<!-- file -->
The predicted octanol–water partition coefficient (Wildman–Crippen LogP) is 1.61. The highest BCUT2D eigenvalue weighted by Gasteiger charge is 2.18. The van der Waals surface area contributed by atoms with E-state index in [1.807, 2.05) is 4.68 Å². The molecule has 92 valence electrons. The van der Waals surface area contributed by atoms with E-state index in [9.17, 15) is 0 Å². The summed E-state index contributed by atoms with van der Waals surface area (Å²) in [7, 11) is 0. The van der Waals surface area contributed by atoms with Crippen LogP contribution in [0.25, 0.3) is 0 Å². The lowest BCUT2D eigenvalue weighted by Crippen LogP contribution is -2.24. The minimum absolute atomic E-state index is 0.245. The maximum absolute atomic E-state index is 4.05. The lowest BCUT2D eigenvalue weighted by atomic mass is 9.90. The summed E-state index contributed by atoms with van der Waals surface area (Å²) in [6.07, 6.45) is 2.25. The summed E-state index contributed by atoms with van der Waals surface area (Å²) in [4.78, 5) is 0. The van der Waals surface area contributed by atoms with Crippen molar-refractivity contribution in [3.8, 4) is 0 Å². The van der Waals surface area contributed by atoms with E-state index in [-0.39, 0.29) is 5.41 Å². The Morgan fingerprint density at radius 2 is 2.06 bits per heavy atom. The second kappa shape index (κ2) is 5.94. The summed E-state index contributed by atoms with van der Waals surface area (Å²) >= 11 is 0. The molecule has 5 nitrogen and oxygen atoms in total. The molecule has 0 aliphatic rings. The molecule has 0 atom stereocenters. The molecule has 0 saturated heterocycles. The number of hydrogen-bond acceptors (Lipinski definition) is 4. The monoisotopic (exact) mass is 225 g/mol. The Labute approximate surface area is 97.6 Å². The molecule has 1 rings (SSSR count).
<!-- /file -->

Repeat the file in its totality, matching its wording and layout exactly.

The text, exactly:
The predicted octanol–water partition coefficient (Wildman–Crippen LogP) is 1.61. The highest BCUT2D eigenvalue weighted by Gasteiger charge is 2.18. The van der Waals surface area contributed by atoms with E-state index in [1.807, 2.05) is 4.68 Å². The molecule has 92 valence electrons. The van der Waals surface area contributed by atoms with E-state index in [9.17, 15) is 0 Å². The summed E-state index contributed by atoms with van der Waals surface area (Å²) in [7, 11) is 0. The van der Waals surface area contributed by atoms with Crippen LogP contribution in [0.25, 0.3) is 0 Å². The lowest BCUT2D eigenvalue weighted by Crippen LogP contribution is -2.24. The minimum absolute atomic E-state index is 0.245. The maximum absolute atomic E-state index is 4.05. The lowest BCUT2D eigenvalue weighted by atomic mass is 9.90. The summed E-state index contributed by atoms with van der Waals surface area (Å²) in [6.07, 6.45) is 2.25. The summed E-state index contributed by atoms with van der Waals surface area (Å²) in [4.78, 5) is 0. The van der Waals surface area contributed by atoms with Crippen molar-refractivity contribution in [3.8, 4) is 0 Å². The van der Waals surface area contributed by atoms with E-state index in [-0.39, 0.29) is 5.41 Å². The Morgan fingerprint density at radius 2 is 2.06 bits per heavy atom. The second kappa shape index (κ2) is 5.94. The summed E-state index contributed by atoms with van der Waals surface area (Å²) >= 11 is 0. The molecule has 5 nitrogen and oxygen atoms in total. The molecule has 0 aliphatic rings. The molecule has 0 atom stereocenters. The molecule has 0 saturated heterocycles. The number of hydrogen-bond acceptors (Lipinski definition) is 4. The monoisotopic (exact) mass is 225 g/mol. The Labute approximate surface area is 97.6 Å². The molecule has 1 rings (SSSR count).